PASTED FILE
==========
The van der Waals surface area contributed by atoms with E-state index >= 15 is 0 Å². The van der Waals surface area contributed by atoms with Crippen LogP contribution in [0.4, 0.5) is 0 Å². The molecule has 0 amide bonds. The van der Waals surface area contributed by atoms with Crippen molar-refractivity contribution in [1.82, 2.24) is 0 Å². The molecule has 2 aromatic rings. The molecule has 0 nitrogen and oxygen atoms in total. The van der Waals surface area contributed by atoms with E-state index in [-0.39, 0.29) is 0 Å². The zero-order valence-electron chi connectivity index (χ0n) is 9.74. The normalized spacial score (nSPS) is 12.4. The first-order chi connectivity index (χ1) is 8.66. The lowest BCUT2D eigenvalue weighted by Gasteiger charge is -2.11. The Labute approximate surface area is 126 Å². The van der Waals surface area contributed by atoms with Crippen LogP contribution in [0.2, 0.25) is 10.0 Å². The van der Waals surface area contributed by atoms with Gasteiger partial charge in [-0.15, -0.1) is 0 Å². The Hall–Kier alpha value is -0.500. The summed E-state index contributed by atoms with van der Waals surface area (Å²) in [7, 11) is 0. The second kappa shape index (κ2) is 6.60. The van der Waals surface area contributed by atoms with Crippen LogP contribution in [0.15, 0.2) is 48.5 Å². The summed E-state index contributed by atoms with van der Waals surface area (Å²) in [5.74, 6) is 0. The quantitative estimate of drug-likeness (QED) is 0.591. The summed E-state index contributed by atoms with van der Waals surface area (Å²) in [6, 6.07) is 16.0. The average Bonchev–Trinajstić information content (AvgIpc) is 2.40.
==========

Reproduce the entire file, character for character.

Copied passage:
The van der Waals surface area contributed by atoms with E-state index >= 15 is 0 Å². The van der Waals surface area contributed by atoms with Crippen LogP contribution in [0.4, 0.5) is 0 Å². The molecule has 0 amide bonds. The van der Waals surface area contributed by atoms with Crippen molar-refractivity contribution in [1.82, 2.24) is 0 Å². The molecule has 2 aromatic rings. The molecule has 0 nitrogen and oxygen atoms in total. The van der Waals surface area contributed by atoms with E-state index in [-0.39, 0.29) is 0 Å². The zero-order valence-electron chi connectivity index (χ0n) is 9.74. The normalized spacial score (nSPS) is 12.4. The first-order chi connectivity index (χ1) is 8.66. The lowest BCUT2D eigenvalue weighted by Gasteiger charge is -2.11. The Labute approximate surface area is 126 Å². The van der Waals surface area contributed by atoms with Crippen LogP contribution in [0.2, 0.25) is 10.0 Å². The van der Waals surface area contributed by atoms with Gasteiger partial charge in [-0.15, -0.1) is 0 Å². The Hall–Kier alpha value is -0.500. The summed E-state index contributed by atoms with van der Waals surface area (Å²) in [7, 11) is 0. The second kappa shape index (κ2) is 6.60. The van der Waals surface area contributed by atoms with Crippen LogP contribution in [0.15, 0.2) is 48.5 Å². The summed E-state index contributed by atoms with van der Waals surface area (Å²) in [5.74, 6) is 0. The quantitative estimate of drug-likeness (QED) is 0.591. The summed E-state index contributed by atoms with van der Waals surface area (Å²) in [6, 6.07) is 16.0. The average Bonchev–Trinajstić information content (AvgIpc) is 2.40.